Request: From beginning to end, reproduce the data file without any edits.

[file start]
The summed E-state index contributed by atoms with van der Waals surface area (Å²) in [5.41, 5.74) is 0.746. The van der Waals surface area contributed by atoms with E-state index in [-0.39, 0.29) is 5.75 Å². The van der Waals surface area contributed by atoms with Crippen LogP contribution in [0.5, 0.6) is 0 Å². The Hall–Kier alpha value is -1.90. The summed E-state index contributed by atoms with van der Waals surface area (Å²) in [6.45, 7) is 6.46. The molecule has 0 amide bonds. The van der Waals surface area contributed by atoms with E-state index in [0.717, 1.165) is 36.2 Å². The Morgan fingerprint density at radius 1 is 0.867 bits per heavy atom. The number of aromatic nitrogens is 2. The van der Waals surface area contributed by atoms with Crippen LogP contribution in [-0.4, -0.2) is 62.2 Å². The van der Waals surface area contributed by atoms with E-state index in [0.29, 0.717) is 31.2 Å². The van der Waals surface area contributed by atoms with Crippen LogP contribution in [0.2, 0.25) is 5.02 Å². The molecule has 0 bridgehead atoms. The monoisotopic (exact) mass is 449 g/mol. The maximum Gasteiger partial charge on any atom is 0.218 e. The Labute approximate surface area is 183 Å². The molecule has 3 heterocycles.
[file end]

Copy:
The summed E-state index contributed by atoms with van der Waals surface area (Å²) in [5.41, 5.74) is 0.746. The van der Waals surface area contributed by atoms with E-state index in [-0.39, 0.29) is 5.75 Å². The van der Waals surface area contributed by atoms with Crippen LogP contribution in [0.5, 0.6) is 0 Å². The Hall–Kier alpha value is -1.90. The summed E-state index contributed by atoms with van der Waals surface area (Å²) in [6.45, 7) is 6.46. The molecule has 0 amide bonds. The van der Waals surface area contributed by atoms with E-state index in [0.717, 1.165) is 36.2 Å². The Morgan fingerprint density at radius 1 is 0.867 bits per heavy atom. The number of aromatic nitrogens is 2. The van der Waals surface area contributed by atoms with Crippen LogP contribution in [-0.4, -0.2) is 62.2 Å². The van der Waals surface area contributed by atoms with E-state index in [0.29, 0.717) is 31.2 Å². The van der Waals surface area contributed by atoms with Crippen LogP contribution in [0.2, 0.25) is 5.02 Å². The molecule has 0 bridgehead atoms. The monoisotopic (exact) mass is 449 g/mol. The maximum Gasteiger partial charge on any atom is 0.218 e. The Labute approximate surface area is 183 Å². The molecule has 3 heterocycles.